Sitting across from me at restaurant Oursin, inside the new Galeries Lafayette Champs-Élysées, director-general Nadia Dhouib is pensive, her high cheekbones recalling the sharp angles of Bianca Jagger. She looks through the large windows of the art deco building, where below, the avenue’s sidewalks are thick with people – Parisians, but also tourists who have come to the “world’s most beautiful avenue” to stroll, sightsee, and sometimes shop. I was here a week prior, arriving at the same time as models Tina Kunakey and Younes Bendjima, who went unnoticed, blending in with the stylish young shoppers buzzing around the store.
Over grilled octopus, Dhouib shares her vision for enticing digital consumers to return to department store shopping. “Retail isn’t dead – it’s boring,” she starts. “Here, we are looking to create an experience for our customers.” The new Galeries Lafayette Champs-Élysées looks like your favorite concept store, magnified. It is like a magazine come to life; and in this social media era, it feels like stepping into one of fashion’s most curated Instagram pages. Here, floor sellers, who come to work dressed as they please, are “stylists,” trained at the Institut Français de la Mode to help a shopper discover any brand, across beauty, culture, clothing, jewelry, and accessories.
They speak English and sometimes Arabic or Mandarin; all are smiling and their friendliness is genuine. A transformation is afoot.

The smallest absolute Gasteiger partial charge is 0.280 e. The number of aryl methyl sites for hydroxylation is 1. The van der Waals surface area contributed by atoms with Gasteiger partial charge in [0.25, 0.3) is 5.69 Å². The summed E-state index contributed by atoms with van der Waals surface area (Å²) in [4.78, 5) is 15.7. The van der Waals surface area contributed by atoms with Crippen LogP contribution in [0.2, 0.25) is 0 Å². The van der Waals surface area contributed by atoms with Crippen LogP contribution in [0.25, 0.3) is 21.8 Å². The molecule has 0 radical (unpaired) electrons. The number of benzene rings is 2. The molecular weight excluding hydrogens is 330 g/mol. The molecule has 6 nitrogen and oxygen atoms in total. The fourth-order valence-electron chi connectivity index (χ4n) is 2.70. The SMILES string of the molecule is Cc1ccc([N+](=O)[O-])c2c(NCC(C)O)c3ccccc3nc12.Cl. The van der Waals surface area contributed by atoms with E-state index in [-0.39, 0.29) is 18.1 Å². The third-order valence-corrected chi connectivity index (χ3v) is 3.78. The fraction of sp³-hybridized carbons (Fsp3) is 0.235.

Later, as we weave through the racks – featuring on-the-pulse-of-now brands like Fenty, The Row, Prada, Gucci, and Attico, Dhouib describes how Danish architecture firm Bjarke Ingels Group transformed the space – 6 500sqm across four floors to create a human scale, and made immersive, functional, and modular furniture to benefit any of the number of in-store activations (November 7th, Moncler House of Genius Paris will take effect). The sunglasses stand is a wooden, free-form swooping shape that echoes Ingels’ Serpentine Gallery 2016 installation. The store aims to intersect fashion, design, and culture. Books and skateboards by art for social impact brand The Skateroom rub shoulders with sneakers and high jewelry from Spinelli Kilcollin and Repossi.
With her soft yet hawk-like eyes constantly skimming the floor, ensuring everyone and everything is offering the apex of excellence, Dhouib – the former head buyer of Galeries Lafayette Haussman, waves to the substantial and enticing mid-range edit – Ganni, ByFar, Mira Mikati – before we step onto the beauty floor. Here lies an Ali Baba’s cave of product. Moroccan Oil, Aesop, Kypris Beauty, Odacité, and The Ordinary, are among the brands that line the lit shelves, with Dhouib emphasizing the inclusion of sustainable products.
Dhouib – who hails from Carthage and today calls Paris’s Left Bank home, where she lives with her husband and two daughters – leads an army of 400 tastemakers who have breathed life into a new destination, that offers a view of French art de vivre. Right before leaving, she insists with Mediterranean warmth that I stop at the Jacquemus-designed restaurant Citron for a bite of a lemon pastry designed exclusively by celebrity chef Cédric Golet. As my taste buds anticipate a bitter zest, there, in one bite, her vision takes a delectable spin – rounded, surprising, unintimidating, fun, and calling to be tasted again and again.
Originally published in the November 2019 issue of Vogue Arabia